Man dies in ED waiting area

From WABC:

Let’s start off by saying that St. Barnabas is a good hospital. The doctors and nurses there save lives every day, but earlier this week, an over-burdened Emergency Room may have failed in its mission to help the sick.

A man died at some point during an 8-hour wait for care. Most alarming, he may have been dead for several hours before anyone noticed.

The patient, a 30-year-old man walked into St. Barnabas Hospital’s Emergency Room Sunday night around 10 p.m. complaining about a rash. His vitals were taken and he was told to sit in the packed waiting room until his name was called. At 6:40 the next morning, he was found by a security guard, dead in a waiting room chair.

Woman Faces Murder Charges in Massachusetts Ambulance Crash

From JEMS:

 A driver accused of running a Massachusetts stop sign and causing an ambulance crash that killed a patient is being charged with negligent motor vehicle homicide.

This Digital Stethoscope Can Spot Extra-Subtle Heart Murmurs

From Gizmodo:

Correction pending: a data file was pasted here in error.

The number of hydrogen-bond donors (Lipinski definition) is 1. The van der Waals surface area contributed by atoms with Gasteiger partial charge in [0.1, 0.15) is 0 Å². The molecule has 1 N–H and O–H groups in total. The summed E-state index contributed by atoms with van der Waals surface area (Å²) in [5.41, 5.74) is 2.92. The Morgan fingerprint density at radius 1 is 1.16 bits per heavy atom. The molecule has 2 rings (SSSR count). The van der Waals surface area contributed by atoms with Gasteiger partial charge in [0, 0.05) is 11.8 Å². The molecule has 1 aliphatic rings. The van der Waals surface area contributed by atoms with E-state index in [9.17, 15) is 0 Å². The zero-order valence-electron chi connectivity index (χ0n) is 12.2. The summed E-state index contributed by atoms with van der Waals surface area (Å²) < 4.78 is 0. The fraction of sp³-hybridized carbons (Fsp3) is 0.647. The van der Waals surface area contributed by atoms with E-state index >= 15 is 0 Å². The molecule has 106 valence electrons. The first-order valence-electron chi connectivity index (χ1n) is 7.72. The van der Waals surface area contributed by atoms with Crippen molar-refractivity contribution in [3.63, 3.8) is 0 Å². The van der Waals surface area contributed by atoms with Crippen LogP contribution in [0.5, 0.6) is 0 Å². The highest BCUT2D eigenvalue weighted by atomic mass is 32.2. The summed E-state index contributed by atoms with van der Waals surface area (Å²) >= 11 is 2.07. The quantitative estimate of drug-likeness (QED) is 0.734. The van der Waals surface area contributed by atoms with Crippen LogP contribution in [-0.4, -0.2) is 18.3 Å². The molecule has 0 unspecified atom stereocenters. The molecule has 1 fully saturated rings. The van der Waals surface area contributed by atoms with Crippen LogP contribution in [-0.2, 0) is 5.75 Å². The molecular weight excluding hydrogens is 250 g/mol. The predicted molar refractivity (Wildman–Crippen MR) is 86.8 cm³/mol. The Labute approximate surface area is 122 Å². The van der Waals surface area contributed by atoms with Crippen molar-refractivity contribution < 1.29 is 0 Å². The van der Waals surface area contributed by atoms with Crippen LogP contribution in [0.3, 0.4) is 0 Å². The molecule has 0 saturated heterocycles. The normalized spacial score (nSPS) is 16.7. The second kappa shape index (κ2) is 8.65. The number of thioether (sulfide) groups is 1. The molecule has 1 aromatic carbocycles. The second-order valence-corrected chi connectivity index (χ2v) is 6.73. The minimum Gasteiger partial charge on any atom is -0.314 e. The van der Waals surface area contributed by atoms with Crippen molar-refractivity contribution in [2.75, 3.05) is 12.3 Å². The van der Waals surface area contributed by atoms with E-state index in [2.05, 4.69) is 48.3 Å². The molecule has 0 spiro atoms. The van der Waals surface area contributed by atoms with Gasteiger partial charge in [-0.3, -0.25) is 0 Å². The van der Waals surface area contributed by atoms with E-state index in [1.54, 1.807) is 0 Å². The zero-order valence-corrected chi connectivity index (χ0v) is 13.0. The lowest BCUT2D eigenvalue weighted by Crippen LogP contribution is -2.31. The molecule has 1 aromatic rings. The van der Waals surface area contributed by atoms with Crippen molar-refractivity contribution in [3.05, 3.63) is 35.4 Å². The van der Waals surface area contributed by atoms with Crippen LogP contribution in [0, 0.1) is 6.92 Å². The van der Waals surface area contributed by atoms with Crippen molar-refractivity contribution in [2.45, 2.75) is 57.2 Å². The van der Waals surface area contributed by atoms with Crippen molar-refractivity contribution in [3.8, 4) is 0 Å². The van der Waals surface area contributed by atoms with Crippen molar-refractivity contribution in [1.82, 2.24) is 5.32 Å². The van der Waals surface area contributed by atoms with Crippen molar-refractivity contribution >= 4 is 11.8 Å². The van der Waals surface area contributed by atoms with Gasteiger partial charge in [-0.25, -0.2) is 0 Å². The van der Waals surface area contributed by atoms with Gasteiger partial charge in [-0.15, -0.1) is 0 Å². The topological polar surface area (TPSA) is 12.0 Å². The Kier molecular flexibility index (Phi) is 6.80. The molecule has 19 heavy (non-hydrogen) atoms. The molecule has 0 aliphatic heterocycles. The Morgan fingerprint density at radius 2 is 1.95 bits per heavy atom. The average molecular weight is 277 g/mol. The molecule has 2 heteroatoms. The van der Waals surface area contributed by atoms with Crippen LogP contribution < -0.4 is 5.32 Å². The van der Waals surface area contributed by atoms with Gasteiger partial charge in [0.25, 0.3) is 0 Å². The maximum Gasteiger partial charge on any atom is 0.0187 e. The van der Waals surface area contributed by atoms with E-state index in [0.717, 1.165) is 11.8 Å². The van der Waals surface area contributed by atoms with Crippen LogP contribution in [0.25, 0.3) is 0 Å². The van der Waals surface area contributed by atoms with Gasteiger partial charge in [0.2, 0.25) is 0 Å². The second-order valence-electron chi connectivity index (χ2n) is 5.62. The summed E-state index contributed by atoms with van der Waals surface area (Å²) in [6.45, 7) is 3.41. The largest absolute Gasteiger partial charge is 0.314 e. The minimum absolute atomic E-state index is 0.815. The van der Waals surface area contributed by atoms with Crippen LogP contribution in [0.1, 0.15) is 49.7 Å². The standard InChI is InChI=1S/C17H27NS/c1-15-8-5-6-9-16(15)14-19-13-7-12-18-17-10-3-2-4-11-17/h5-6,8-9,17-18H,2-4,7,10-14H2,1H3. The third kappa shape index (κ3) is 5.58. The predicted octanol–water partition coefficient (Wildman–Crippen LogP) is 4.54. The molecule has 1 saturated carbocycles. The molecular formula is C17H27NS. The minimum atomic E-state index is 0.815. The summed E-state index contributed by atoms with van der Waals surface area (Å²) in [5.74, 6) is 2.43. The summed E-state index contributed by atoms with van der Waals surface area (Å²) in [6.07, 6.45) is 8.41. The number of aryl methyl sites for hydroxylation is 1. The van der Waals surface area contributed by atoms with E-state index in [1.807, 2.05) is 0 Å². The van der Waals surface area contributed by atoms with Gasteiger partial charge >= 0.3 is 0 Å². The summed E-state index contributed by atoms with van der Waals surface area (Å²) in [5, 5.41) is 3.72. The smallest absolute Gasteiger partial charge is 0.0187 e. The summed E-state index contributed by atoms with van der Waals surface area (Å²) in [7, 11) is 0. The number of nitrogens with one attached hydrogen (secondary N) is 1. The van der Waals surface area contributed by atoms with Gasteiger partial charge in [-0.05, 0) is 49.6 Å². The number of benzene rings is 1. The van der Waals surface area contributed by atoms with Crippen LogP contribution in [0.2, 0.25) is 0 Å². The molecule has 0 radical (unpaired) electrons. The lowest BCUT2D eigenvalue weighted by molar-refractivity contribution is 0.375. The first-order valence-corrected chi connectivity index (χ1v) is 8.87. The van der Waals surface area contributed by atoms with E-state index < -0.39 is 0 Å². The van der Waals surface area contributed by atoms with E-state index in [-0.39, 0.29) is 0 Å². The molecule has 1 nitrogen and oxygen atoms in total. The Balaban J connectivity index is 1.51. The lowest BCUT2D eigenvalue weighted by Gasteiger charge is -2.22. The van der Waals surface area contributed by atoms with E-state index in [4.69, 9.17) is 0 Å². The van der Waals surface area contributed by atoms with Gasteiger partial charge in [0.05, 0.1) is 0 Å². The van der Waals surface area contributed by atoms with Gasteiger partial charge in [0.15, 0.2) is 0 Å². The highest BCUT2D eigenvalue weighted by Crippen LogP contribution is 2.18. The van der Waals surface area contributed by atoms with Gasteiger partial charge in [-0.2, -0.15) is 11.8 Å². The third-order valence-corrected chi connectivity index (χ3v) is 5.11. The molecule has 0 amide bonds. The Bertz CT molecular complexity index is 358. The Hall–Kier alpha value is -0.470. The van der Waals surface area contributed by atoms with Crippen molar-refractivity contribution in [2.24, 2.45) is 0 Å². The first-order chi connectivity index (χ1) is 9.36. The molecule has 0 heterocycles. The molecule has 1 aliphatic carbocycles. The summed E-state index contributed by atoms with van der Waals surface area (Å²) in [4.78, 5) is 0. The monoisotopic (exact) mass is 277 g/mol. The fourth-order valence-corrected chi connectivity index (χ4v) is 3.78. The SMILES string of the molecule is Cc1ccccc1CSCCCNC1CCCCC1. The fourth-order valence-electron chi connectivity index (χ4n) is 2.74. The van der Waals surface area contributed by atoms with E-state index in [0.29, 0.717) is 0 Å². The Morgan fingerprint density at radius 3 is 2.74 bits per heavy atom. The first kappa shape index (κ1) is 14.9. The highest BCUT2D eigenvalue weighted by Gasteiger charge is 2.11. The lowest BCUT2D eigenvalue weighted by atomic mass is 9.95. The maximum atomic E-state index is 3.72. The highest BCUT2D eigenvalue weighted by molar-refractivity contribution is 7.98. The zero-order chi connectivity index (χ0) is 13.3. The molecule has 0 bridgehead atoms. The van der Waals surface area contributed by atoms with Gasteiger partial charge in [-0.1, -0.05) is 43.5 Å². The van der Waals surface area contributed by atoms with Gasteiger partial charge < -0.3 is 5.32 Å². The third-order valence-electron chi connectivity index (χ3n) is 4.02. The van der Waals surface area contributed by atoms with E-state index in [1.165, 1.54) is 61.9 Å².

Physicians have been successfully diagnosing heart conditions using just their stethoscopes and ears for years now. But how many particularly subtle issues, like heart murmurs, have gone unnoticed? With the ViScope MD from HD Medical Inc., hopefully none ever do. It adds audio filters, a visual readout, and automatic murmur detection to a standard stethoscope to enhance what doctors already hear, ensuring nothing gets missed.

60 Hospitals With 7 Minute or Less Door-to-Diagnosis ED Wait Times

From Becker’s:

The following is a list of hospitals with a door-to-diagnosis time of seven minutes or less as listed on Hospital Compare. Times are “door-to-diagnostic-eval” times from Hospital Compare’s Emergency Department Care Measures list. Hospitals with insufficient data were excluded from the creation of this list.

Community Paramedics: “House Calls Return As Cost-Cutting Move “

From CBS Minnesota:

A Twin Cities hospital is trying to help cut down on health care costs by returning to an old-age idea: house calls.

Fifteen months ago, North Memorial Medical Center launched a program called “Community Paramedics.”

A few days each week, certified paramedics visit people at home who have been to the emergency room multiple times over the past year.